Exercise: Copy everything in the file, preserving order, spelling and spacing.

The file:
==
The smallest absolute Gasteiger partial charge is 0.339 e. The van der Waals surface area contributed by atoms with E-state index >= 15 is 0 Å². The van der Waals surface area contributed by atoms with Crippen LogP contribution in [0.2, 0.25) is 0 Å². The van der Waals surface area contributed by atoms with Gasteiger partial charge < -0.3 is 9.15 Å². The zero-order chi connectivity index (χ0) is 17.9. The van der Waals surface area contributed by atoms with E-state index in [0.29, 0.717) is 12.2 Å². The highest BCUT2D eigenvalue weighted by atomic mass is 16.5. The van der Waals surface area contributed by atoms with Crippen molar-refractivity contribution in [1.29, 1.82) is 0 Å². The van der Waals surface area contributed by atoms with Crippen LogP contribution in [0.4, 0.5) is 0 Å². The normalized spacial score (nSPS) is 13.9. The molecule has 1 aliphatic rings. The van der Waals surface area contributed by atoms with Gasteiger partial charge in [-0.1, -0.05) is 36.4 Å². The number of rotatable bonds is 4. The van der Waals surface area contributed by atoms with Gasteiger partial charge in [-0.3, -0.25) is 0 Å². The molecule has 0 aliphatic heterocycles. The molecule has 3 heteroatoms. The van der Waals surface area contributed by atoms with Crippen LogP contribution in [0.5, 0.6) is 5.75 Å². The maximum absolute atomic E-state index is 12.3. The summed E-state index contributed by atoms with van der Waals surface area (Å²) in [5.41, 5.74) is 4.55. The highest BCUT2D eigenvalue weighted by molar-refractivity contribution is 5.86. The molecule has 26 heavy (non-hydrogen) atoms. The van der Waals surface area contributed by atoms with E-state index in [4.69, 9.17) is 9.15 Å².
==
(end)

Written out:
The smallest absolute Gasteiger partial charge is 0.339 e. The van der Waals surface area contributed by atoms with E-state index >= 15 is 0 Å². The van der Waals surface area contributed by atoms with Crippen LogP contribution in [0.2, 0.25) is 0 Å². The van der Waals surface area contributed by atoms with Gasteiger partial charge < -0.3 is 9.15 Å². The zero-order chi connectivity index (χ0) is 17.9. The van der Waals surface area contributed by atoms with E-state index in [0.29, 0.717) is 12.2 Å². The highest BCUT2D eigenvalue weighted by atomic mass is 16.5. The van der Waals surface area contributed by atoms with Crippen molar-refractivity contribution in [1.29, 1.82) is 0 Å². The van der Waals surface area contributed by atoms with Crippen LogP contribution in [0.4, 0.5) is 0 Å². The normalized spacial score (nSPS) is 13.9. The molecule has 1 aliphatic rings. The van der Waals surface area contributed by atoms with Gasteiger partial charge in [-0.1, -0.05) is 36.4 Å². The number of rotatable bonds is 4. The van der Waals surface area contributed by atoms with Gasteiger partial charge in [-0.3, -0.25) is 0 Å². The molecule has 0 aliphatic heterocycles. The molecule has 3 heteroatoms. The van der Waals surface area contributed by atoms with Crippen LogP contribution in [0.5, 0.6) is 5.75 Å². The maximum absolute atomic E-state index is 12.3. The summed E-state index contributed by atoms with van der Waals surface area (Å²) in [5.41, 5.74) is 4.55. The highest BCUT2D eigenvalue weighted by molar-refractivity contribution is 5.86. The molecule has 26 heavy (non-hydrogen) atoms. The van der Waals surface area contributed by atoms with E-state index in [4.69, 9.17) is 9.15 Å².